Striking Green
Mopar Muscle|March 2020
CAMPBELL AUTO RESTORATION COMBINES CLASSIC E-BODY STYLE WITH THE CAPABILITIES OF A 1970S GRAND TOURING COUPE. JASON JOHNSON’S 1972 BARRACUDA WAS BUILT TO GO HEAD-TO-HEAD WITH THE FINEST EXOTICS OF ITS ERA.
Richard Truesdell

When you are a contributor to a magazine like Mopar Muscle, events like the Grand National Roadster Show (GNRS) are where you go prospecting for feature-worthy cars. The 2019 edition of the GNRS was no exception. While there were probably a dozen or more great feature possibilities, two stood out.

One was a 1966 Dodge Polara station wagon built by the crew at Hot Rods and Custom Stuff in Escondido, California. The other was this 1972 Plymouth Barracuda built by the artisans at Campbell Auto Restoration (CAR) in Campbell, California. Our colleagues at Hot Rod magazine beat us on the Dodge grocery-getter, but that was a blessing in disguise because less than 50 feet away was the bold green Barracuda featured here. Having traveled down from the Bay Area to Pomona, we knew that we had come across a very special car, one that speaks directly to the readers of Mopar Muscle.

The first thing that struck us as we approached the car was that something looked a bit different. With no classic E-body nearby for reference, it was hard to put our finger on it. We soon struck up a conversation with Kevin Long, one member of the team that built the car. We took some snapshots of the car, all the while thinking that there was a lot going on with it, from bumper to bumper. The snapshots were used in our 2019 GNRS coverage the week after the show and in our July issue. It didn’t take too long for Mopar Muscle Editor Bob Mehlhoff to give me the green light for a full feature.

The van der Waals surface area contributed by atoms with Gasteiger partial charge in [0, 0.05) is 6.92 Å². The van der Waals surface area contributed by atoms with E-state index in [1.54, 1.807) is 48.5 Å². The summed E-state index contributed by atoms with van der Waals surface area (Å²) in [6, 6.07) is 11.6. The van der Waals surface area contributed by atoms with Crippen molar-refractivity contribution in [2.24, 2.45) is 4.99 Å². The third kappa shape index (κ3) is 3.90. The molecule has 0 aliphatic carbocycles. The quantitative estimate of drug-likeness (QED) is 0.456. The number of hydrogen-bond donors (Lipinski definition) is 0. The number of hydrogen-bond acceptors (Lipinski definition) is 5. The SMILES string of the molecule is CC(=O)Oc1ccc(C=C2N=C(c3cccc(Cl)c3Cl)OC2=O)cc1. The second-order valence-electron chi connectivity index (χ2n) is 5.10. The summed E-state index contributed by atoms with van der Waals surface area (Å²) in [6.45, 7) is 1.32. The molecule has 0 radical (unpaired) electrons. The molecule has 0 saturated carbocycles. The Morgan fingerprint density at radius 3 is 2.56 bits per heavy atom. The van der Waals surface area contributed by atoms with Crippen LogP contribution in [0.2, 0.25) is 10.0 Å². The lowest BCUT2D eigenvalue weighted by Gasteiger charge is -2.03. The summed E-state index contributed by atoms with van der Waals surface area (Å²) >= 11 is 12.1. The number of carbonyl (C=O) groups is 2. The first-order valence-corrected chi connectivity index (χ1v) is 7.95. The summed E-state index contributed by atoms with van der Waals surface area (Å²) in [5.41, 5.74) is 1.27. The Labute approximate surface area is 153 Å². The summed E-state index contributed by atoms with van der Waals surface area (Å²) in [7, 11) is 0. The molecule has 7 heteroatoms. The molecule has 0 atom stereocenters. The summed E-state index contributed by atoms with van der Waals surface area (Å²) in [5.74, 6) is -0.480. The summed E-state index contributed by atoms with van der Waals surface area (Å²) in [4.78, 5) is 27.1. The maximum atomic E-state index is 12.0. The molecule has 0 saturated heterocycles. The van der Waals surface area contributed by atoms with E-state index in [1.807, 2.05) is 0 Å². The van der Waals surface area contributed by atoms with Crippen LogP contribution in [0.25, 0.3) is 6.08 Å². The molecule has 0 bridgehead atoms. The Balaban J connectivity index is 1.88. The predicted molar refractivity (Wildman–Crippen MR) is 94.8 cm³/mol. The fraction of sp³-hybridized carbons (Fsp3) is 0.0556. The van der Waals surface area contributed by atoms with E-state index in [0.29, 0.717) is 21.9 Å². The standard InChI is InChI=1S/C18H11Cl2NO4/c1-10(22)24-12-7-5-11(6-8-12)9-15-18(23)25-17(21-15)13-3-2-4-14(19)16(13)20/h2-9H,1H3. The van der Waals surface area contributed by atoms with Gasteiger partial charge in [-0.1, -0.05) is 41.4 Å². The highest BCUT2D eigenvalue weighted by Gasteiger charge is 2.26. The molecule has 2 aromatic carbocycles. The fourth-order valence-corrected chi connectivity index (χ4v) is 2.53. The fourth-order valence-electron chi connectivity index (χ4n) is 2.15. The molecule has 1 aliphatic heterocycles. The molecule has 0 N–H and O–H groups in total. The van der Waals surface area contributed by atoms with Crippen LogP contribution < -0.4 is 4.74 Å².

This was made easier with Kevin’s cooperation. He explained in Pomona that the car was still a work in progress but it would be finished in time for the Good Guys Del Mar Show in April. Phone calls went back and forth between Kevin, Bob, and me. Bob decided that the car warranted a full photo session in the TEN Studio near LAX. In attendance, there would not only be Kevin but the car’s owner, Jason Johnson, who traveled from the East Coast for the shoot and the car’s featured display at Del Mar the following day.

Jason, whose father founded the Copart auto recycling empire, explained that the build of the Bare-Ah-Cuda spanned 10 years. He has owned many interesting cars over the years, starting with his first car, a 1981 Isuzu P’up pickup, but his first Mopar, and quite a significant one at that, was a Plum Crazy 1970 Challenger R/T 440 Six Pack, a car that he still owns in unrestored condition. Other significant Mopars include original B-Body Hemi cars, E-Body Hemi cars, 440 Six Pack Challengers, a 100-point ’Cuda clone convertible, several Mopar customs, Mopar resto-mods, pre-1975 Mopar trucks, and several significant Ford and GM classics along with several European exotics.

“It was always my favorite,” says Jason. “The car was born the same year as me. But when I acquired it was nothing more than an empty shell.”

Kevin picks up the story from when the car arrived at CAR. “The project was started in 2010, at which point the car came to us with the intent of having us do mainly the body and paint, as the Barracuda was already built out as a more traditional modified Mopar. It already had received a new K-member front suspension, four-bar rear end, and a fuel-injected, supercharged, iron-block 426 Hemi.”

But after the initial work was done, there was a change of plans. Kevin continues, “After Jason saw the type and the build quality CAR had to offer, he decided to change direction with the car and go more toward a Pro Touring style, as he already had a modified Challenger built out like the way the Barracuda came to us. From this point, the car was disassembled and parts inspected and evaluated, and a basic plan for the build was set forward. The starting plan was to reuse the 426 Hemi with improved suspension and braking, all attached to the factory unibody with improved fit, form, and function.”

As the project moved forward Jason decided that he would like to push the form and function of the Barracuda to the next level. This is the point when the project took a big change in direction, with CAR measuring out a new Art Morrison chassis to which they fitted Detroit Speed X-Gen front and rear suspension.

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